All interventions aimed at improving quality of care were completed by the pharmacists, but those that simply reduced costs were randomized to an intervention or control group. To help ensure equality between the groups, cost-saving interventions were stratified into 6 categories using the American Hospital Formulary Service17 therapeutic classification number. These categories included anti-infective agents, gastrointestinal drugs, cardiovascular drugs, central nervous system agents, autonomic drugs, and miscellaneous agents. Within each stratum, interventions were randomized in blocks of 4 using a computer-generated random number table. After identifying a potential cost-saving intervention, the pharmacists telephoned a separate investigator, who then opened a sealed envelope to reveal group assignments. Pharmacists contacted physicians with cost-saving recommendations in the intervention group, while control group patients were simply observed.
An intention-to-treat approach was used to assess outcome parameters after randomization: pharmacy acquisition drug costs, duration of target drug therapy, length of hospital stay, 30-day readmission rates, in-hospital mortality, and the need for readministration of the targeted medication. Severity of illness was assessed using the All Patient Refined Diagnosis Related Group (APR-DRG) score.18 Labor costs associated with preparing and administering medications were not included in the cost analysis; however, the pharmacists' time spent on rounds with physicians and reviewing medication profiles was recorded. Annual savings were estimated using the mean drug costs after randomization for the patients in the study period extrapolated to all patients for a full year.
Differences between the groups were analyzed using χ2 tests for categorical data, t tests for normally distributed continuous data, and Wilcoxon rank sum tests for nonparametric data and continuous data not following a normal distribution. All analyses were performed with SAS for Windows, version 6.11 (SAS Institute Inc, Cary, NC).
The pharmacists prospectively reviewed 5590 medication profiles and identified 1226 interventions. Of these, 967 (79%) were classified as improving quality of care. These interventions included dosage adjustments for organ dysfunction (15%), recommendations to discontinue (12%) or add (7%) medications, and provision of drug-related information to patients and health-care providers (13%). The remaining 259 interventions (21%) had potential cost-saving implications and were randomized to either an intervention (n=126) or control (n=133) group.
The intervention and control groups were well matched (Table 1). Anti-infective and gastrointestinal agents accounted for 61% and 33% of the cost-saving interventions, respectively. The outcomes after randomization are shown in Table 2. The pharmacists' recommendations were almost universally accepted by the patient's primary physician, as illustrated by the short duration of targeted drug therapy after randomization to the intervention group. The medications targeted for intervention were used for a mean of 2 days longer in the control group compared with the intervention group (2.4 vs 0.4 days; P<.001).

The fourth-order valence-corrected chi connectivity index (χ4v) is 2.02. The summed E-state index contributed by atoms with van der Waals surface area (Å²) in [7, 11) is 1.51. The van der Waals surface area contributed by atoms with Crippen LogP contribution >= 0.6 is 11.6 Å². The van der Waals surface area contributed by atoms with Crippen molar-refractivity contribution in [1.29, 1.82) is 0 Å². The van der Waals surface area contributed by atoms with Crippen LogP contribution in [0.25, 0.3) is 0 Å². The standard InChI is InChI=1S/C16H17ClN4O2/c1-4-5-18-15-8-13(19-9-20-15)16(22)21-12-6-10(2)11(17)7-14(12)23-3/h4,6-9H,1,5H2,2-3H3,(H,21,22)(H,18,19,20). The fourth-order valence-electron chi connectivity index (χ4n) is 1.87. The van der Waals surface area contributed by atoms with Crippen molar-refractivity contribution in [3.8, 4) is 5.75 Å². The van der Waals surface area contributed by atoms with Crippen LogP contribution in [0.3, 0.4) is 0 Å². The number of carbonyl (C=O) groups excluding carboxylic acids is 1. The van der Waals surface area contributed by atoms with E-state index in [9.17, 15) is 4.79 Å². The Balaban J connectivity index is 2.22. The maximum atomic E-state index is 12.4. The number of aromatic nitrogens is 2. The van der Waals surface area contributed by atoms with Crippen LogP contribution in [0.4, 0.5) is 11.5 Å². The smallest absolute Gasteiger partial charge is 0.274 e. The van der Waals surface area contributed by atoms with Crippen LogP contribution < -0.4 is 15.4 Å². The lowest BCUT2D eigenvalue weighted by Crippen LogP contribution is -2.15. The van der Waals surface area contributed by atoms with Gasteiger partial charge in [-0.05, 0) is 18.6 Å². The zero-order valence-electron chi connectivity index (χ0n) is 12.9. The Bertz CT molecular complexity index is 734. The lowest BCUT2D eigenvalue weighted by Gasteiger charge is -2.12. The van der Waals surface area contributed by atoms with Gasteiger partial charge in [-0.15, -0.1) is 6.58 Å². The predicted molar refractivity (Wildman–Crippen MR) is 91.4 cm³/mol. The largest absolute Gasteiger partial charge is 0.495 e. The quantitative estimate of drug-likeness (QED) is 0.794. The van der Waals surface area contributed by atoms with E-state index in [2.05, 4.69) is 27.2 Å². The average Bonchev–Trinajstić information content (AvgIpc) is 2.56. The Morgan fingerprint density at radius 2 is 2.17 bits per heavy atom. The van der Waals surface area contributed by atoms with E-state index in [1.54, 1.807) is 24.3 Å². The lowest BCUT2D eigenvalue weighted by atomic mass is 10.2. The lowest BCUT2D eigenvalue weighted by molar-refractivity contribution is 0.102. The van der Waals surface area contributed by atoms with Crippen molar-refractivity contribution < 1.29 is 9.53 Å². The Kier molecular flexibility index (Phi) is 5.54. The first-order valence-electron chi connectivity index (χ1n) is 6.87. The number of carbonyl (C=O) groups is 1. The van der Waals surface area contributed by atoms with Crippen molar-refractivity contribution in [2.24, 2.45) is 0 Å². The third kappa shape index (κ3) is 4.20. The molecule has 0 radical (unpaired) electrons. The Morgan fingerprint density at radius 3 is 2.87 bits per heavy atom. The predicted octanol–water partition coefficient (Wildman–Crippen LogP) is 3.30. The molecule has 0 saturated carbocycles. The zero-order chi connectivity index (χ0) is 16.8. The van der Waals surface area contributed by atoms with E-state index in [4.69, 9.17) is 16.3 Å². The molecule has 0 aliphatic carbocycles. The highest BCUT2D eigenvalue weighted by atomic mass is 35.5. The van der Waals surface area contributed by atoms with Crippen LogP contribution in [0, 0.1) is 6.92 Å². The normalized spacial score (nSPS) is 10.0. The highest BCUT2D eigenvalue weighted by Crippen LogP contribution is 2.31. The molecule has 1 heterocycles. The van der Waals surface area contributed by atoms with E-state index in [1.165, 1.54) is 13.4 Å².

The pharmacy acquisition costs after randomization totaled $9809 in the control group and $5469 in the intervention group. Patients randomized to the pharmacist intervention group had drug costs that were 41% lower than those in the control group (mean, $73.75 vs $43.40; P<.001). The savings were similar whether patients were in an ICU (mean, $70.74 vs $43.33; P=.02) or on a general medicine ward ($76.72 vs $43.47; P<.01) at the time of randomization. The greatest savings were found in patients receiving anti-infective agents (mean, $104.08 vs $58.45; P<.001). Interventions for gastrointestinal agents resulted in less dramatic savings (mean, $16.70 vs $9.54; P=.05).
A total of 292 hours (mean, 1.6 h/d per pharmacist) was spent going on rounds with physicians and reviewing medication profiles. Using the mean difference in drug costs after randomization for the groups and considering only those interventions that were limited to cost savings, we concluded that pharmacists' interventions would have saved approximately $7900 (95% confidence interval [CI], $900-$14,800) if all of the interventions identified in the study period had been made (259 identified interventions×$30.35 savings per intervention). These patient care areas reported approximately 80,000 patient-days in 1997. Assuming the same rate of intervention (eg, 4.6% of patient-days), we estimated that approximately $113,000 (95% CI, $13,000-$212,000) is saved each year by the pharmacists working in these areas. If there were an equal opportunity for interventions in the hospital areas that were not included in the study (eg, oncology, bone marrow transplantation, solid organ transplantation, cardiothoracic ICU, and other medical and surgical floors), expanding the pharmacist's role in our institution could reduce the annual drug budget by approximately $394,000 (95% CI, $46,000-$742,000; based on 280,000 patient-days in 1997).